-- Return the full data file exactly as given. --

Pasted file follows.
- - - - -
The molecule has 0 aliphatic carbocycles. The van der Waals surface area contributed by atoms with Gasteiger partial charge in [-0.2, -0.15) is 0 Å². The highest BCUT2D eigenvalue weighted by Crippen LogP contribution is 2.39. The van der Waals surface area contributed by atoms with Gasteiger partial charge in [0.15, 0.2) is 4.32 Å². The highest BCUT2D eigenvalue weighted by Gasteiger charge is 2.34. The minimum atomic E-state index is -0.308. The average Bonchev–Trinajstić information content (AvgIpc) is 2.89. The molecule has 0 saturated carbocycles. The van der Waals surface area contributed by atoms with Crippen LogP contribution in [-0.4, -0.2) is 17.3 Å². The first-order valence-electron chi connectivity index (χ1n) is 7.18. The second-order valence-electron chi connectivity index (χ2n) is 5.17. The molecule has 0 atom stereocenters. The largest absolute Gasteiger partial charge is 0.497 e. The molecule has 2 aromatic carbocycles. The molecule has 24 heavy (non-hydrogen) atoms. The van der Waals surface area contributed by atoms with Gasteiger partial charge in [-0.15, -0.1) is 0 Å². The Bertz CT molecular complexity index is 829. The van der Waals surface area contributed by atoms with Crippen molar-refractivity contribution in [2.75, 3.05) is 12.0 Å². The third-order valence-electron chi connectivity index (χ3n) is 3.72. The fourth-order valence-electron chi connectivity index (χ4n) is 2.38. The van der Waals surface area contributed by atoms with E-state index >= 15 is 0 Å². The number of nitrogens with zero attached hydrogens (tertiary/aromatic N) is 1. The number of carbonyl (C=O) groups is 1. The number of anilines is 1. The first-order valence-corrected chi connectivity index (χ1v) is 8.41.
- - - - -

The molecule has 0 aliphatic carbocycles. The van der Waals surface area contributed by atoms with Gasteiger partial charge in [-0.2, -0.15) is 0 Å². The highest BCUT2D eigenvalue weighted by Crippen LogP contribution is 2.39. The van der Waals surface area contributed by atoms with Gasteiger partial charge in [0.15, 0.2) is 4.32 Å². The highest BCUT2D eigenvalue weighted by Gasteiger charge is 2.34. The minimum atomic E-state index is -0.308. The average Bonchev–Trinajstić information content (AvgIpc) is 2.89. The molecule has 0 saturated carbocycles. The van der Waals surface area contributed by atoms with Crippen LogP contribution in [-0.4, -0.2) is 17.3 Å². The first-order valence-electron chi connectivity index (χ1n) is 7.18. The second-order valence-electron chi connectivity index (χ2n) is 5.17. The molecule has 0 atom stereocenters. The largest absolute Gasteiger partial charge is 0.497 e. The molecule has 2 aromatic carbocycles. The molecule has 24 heavy (non-hydrogen) atoms. The van der Waals surface area contributed by atoms with Gasteiger partial charge in [-0.15, -0.1) is 0 Å². The Bertz CT molecular complexity index is 829. The van der Waals surface area contributed by atoms with Crippen molar-refractivity contribution in [2.75, 3.05) is 12.0 Å². The third-order valence-electron chi connectivity index (χ3n) is 3.72. The fourth-order valence-electron chi connectivity index (χ4n) is 2.38. The van der Waals surface area contributed by atoms with E-state index >= 15 is 0 Å². The number of nitrogens with zero attached hydrogens (tertiary/aromatic N) is 1. The number of carbonyl (C=O) groups is 1. The number of anilines is 1. The first-order valence-corrected chi connectivity index (χ1v) is 8.41.